Time-based design for the habitat of the next future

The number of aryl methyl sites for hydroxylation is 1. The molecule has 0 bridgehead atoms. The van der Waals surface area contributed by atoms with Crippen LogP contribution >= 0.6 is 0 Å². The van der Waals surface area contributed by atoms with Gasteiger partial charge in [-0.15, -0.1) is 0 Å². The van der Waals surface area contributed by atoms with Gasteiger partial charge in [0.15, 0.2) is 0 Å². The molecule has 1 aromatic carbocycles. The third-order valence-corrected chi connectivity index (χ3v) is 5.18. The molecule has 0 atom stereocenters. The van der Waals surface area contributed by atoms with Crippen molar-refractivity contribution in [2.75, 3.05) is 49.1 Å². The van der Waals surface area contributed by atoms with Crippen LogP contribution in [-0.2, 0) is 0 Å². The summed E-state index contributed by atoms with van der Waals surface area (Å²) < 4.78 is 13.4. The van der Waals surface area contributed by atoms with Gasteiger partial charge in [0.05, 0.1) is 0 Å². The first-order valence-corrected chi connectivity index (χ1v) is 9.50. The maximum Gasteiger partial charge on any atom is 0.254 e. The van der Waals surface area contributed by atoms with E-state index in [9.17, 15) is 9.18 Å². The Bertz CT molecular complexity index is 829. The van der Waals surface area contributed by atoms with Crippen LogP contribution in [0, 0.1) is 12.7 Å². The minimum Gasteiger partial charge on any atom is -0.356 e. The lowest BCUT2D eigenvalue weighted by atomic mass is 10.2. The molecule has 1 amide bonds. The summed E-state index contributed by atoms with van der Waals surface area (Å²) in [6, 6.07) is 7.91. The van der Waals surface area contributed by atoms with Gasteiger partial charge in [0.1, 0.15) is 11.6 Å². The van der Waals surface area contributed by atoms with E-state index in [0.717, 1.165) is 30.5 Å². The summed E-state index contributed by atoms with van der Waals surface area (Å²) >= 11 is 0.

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Today more than ever, our habitats are subject to constant changes and reconfigurations. If the architecture of the twentieth century were devoted to the design of the forms of space, it could be said that architecture of the twenty-first century focuses on designing the forms of time. This is temporal within spatial architecture – that already exists – which through time-based design is re-functionalised, revitalised and re-signified. These scenarios are already underway, as we can verify from the ways we live the spaces using new media. They arise from the simultaneity produced by the coexistence of different realities in the same spaces, but which – on the contrary – also require forms of ubiquity to enter and leave virtual realities and digital worlds. Time-based design creates other hierarchies, compared to the spatial logics that have shaped the buildings we have lived in for millennia, because the possibility of subverting the “consecutive” sequence of spaces means working on the folds of time: a real “habitat”. The materials, therefore, become a new frontier on which time experiments in space. Their increasingly “living” performance is part of the concept of a building, which arises within a temporal and spatial cycle to be reformulated, and which can be computed up to its micro-structure. The theme of time concerns all the scales of the project, from micro materials to the macro dimensions of the city. The latter is redesigned in its new morphologies by means of transport capable of deforming the Cartesian coordinates of space over time, to fold and reshape the planes, and to finally define new proximity and distances.